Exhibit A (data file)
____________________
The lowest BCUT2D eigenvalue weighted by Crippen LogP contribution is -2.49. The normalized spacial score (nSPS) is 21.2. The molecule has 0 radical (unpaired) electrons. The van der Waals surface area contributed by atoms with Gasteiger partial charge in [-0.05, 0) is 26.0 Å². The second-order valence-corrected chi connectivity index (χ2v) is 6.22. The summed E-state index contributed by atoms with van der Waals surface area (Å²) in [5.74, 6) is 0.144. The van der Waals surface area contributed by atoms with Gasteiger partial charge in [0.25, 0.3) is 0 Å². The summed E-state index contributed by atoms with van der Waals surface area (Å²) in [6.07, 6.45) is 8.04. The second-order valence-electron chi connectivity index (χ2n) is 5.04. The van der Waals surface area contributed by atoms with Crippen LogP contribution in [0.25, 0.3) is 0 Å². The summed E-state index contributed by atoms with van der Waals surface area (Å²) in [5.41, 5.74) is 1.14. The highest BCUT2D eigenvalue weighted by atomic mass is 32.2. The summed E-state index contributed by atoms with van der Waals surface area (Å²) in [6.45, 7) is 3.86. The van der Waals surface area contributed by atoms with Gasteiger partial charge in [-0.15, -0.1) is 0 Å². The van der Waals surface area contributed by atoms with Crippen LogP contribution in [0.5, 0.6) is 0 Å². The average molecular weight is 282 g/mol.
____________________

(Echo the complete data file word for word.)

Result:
The lowest BCUT2D eigenvalue weighted by Crippen LogP contribution is -2.49. The normalized spacial score (nSPS) is 21.2. The molecule has 0 radical (unpaired) electrons. The van der Waals surface area contributed by atoms with Gasteiger partial charge in [-0.05, 0) is 26.0 Å². The second-order valence-corrected chi connectivity index (χ2v) is 6.22. The summed E-state index contributed by atoms with van der Waals surface area (Å²) in [5.74, 6) is 0.144. The van der Waals surface area contributed by atoms with Gasteiger partial charge in [0.25, 0.3) is 0 Å². The summed E-state index contributed by atoms with van der Waals surface area (Å²) in [6.07, 6.45) is 8.04. The second-order valence-electron chi connectivity index (χ2n) is 5.04. The van der Waals surface area contributed by atoms with Crippen LogP contribution in [0.25, 0.3) is 0 Å². The summed E-state index contributed by atoms with van der Waals surface area (Å²) in [5.41, 5.74) is 1.14. The highest BCUT2D eigenvalue weighted by atomic mass is 32.2. The summed E-state index contributed by atoms with van der Waals surface area (Å²) in [6.45, 7) is 3.86. The van der Waals surface area contributed by atoms with Gasteiger partial charge in [-0.15, -0.1) is 0 Å². The van der Waals surface area contributed by atoms with Crippen LogP contribution in [0.5, 0.6) is 0 Å². The average molecular weight is 282 g/mol.